• Price: $649 to $740
  • Range: 20 miles
  • Speed: 24.8 miles per hour
  • Weight: 16 pounds

Amazon reviewers gave the Koowheel D3M 2.9 out of 5-stars. The speed and range were competitive with other, higher-priced boards. Conversely, the construction of the board required a few reviewers to repair their board as a result of everyday riding.

Blink S-R

[amazon fields=”B078CQ82K5″ value=”thumb” image_size=”large”]


$$$ 279

3.6 of 5 stars

The Acton Blink S-R competes with the Lectric Longboards LS on price and offers competitive technology in a small package. This board is the smallest, lightest, and least expensive. It also includes a top speed of 16 miles per hour and LED lights in the front and rear. The Acton provides a low-cost, lightweight board that targets commuters who need a board that won’t get in the way.

  • Price: $279 to $450
  • Range: 7 miles
  • Speed: 16 miles per hour
  • Weight: 11 pounds

Online customer reviews for this board were 3.6 out of 5 star.

Lectric Longboards Pros and Cons

When Lectric Longboards was conceived, its purpose was to provide a cost-effective, high-quality alternative to the $1,500 electric boards that were already on the market. It has met the price tag requirement, but does the lower cost bring a product worth buying? The Lectric Longboards LS has a lot to offer regarding durability, range, and speed. While it matches a lot of the core capabilities of more expensive boards, it also leaves out more advanced functionality.


  • Price tag: The LS brings the lowest price of any competitors at $589.
  • Weight: The 13-pound board is one of the lightest, making it easy to carry when not in use.
  • Speed and Range: The top speed of 25 miles per hour and maximum range of 18 miles let the LS go as fast and as long as more expensive boards.
  • Construction: Working with college students at the CEO’s alma mater let the company manufacture in the US while still keeping costs down.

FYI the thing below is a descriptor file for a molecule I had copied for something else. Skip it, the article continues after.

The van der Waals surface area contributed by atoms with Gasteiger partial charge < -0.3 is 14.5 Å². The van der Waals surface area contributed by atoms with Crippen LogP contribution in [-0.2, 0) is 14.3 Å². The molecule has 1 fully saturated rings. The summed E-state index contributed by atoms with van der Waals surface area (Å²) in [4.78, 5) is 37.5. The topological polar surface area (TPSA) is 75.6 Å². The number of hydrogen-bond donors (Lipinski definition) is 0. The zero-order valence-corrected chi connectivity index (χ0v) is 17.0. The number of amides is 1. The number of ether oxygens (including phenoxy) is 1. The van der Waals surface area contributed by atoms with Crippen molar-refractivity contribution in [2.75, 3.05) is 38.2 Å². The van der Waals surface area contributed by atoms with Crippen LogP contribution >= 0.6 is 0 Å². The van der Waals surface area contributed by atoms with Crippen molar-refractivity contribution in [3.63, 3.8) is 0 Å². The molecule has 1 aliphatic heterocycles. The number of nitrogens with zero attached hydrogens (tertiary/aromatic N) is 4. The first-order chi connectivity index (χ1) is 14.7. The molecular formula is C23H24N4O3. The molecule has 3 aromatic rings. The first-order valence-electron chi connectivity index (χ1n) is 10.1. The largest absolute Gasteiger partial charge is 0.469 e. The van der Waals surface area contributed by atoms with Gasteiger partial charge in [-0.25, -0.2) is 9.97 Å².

• Deck material: The deck, made of Canadian maple, is more rigid and less durable than the wood-and-fiberglass bodies of others.
  • Riding modes: Two riding methods offer versatility, but don’t provide beginner speeds to acclimate new riders.
  • Other features: The LS leaves out a lot of the additional functionality, such as lights and support apps, included with other boards.

Lectric Longboards LS a Solid Choice

The Lectric Longboards LS occupies a unique niche among the electric longboard market. While it lacks the bells and whistles of established competitors such as Boosted Boards and Inboard, it promises core functionality similar to these boards. The LS is remarkable for its range and speed, which are closest to the Boosted Plus — one of the most extensively engineered boards on the market. At the same time, it features handmade boards at a price point that suggests factory production. The balance between these two makes this a board that should be useful for both beginner and experienced boarders.

The Lectric Longboards LS falls behind regarding engineering. Other boards, like the Boosted Plus and the M1, feature boards that skew closer to snowboards in construction. Wooden cores with flexible foam and sturdy fiberglass provide boards that are resistant to breakage and smoother rides. The M1, in particular, has advanced functions such as lights and a phone app that provides support and control for your board. It also only features two different speed settings, meaning the learning curve is steeper. This contrasts with the Lectric Longboards LS’s low price tag, which should otherwise make the board appealing to longboarders just getting into the sport.

Ultimately, the Lectric Longboards LS is a serious competitor in the electric longboard market. Between its range, which meets or exceeds that of other boards, and a price tag less than half of its most popular competitor, I think any rider should consider this board. It neatly fills the niche of a commuter board without too much extra functionality. This fits with its origins as a board for college students.

Do you have a favorite electric longboard? Tell us about it in the comments!

Recent Posts